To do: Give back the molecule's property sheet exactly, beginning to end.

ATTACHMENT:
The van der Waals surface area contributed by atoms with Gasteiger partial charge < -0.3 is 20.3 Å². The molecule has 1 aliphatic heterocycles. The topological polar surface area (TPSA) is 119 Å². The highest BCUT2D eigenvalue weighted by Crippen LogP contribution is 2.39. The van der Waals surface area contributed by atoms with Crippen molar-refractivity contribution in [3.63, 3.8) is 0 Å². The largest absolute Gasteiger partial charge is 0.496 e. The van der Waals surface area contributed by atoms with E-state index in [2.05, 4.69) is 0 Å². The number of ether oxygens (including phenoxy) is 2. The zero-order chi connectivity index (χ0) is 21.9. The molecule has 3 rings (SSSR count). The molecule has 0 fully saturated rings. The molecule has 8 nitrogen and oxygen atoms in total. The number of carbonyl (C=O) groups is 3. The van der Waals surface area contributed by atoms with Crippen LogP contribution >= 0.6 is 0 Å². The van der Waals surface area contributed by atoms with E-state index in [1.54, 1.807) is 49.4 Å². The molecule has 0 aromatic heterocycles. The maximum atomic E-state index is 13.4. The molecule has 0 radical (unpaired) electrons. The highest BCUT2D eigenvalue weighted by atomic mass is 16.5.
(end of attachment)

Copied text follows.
The van der Waals surface area contributed by atoms with Gasteiger partial charge < -0.3 is 20.3 Å². The molecule has 1 aliphatic heterocycles. The topological polar surface area (TPSA) is 119 Å². The highest BCUT2D eigenvalue weighted by Crippen LogP contribution is 2.39. The van der Waals surface area contributed by atoms with Crippen molar-refractivity contribution in [3.63, 3.8) is 0 Å². The largest absolute Gasteiger partial charge is 0.496 e. The van der Waals surface area contributed by atoms with E-state index in [2.05, 4.69) is 0 Å². The number of ether oxygens (including phenoxy) is 2. The zero-order chi connectivity index (χ0) is 21.9. The molecule has 3 rings (SSSR count). The molecule has 0 fully saturated rings. The molecule has 8 nitrogen and oxygen atoms in total. The number of carbonyl (C=O) groups is 3. The van der Waals surface area contributed by atoms with Crippen LogP contribution >= 0.6 is 0 Å². The van der Waals surface area contributed by atoms with E-state index in [1.54, 1.807) is 49.4 Å². The molecule has 0 aromatic heterocycles. The maximum atomic E-state index is 13.4. The molecule has 0 radical (unpaired) electrons. The highest BCUT2D eigenvalue weighted by atomic mass is 16.5.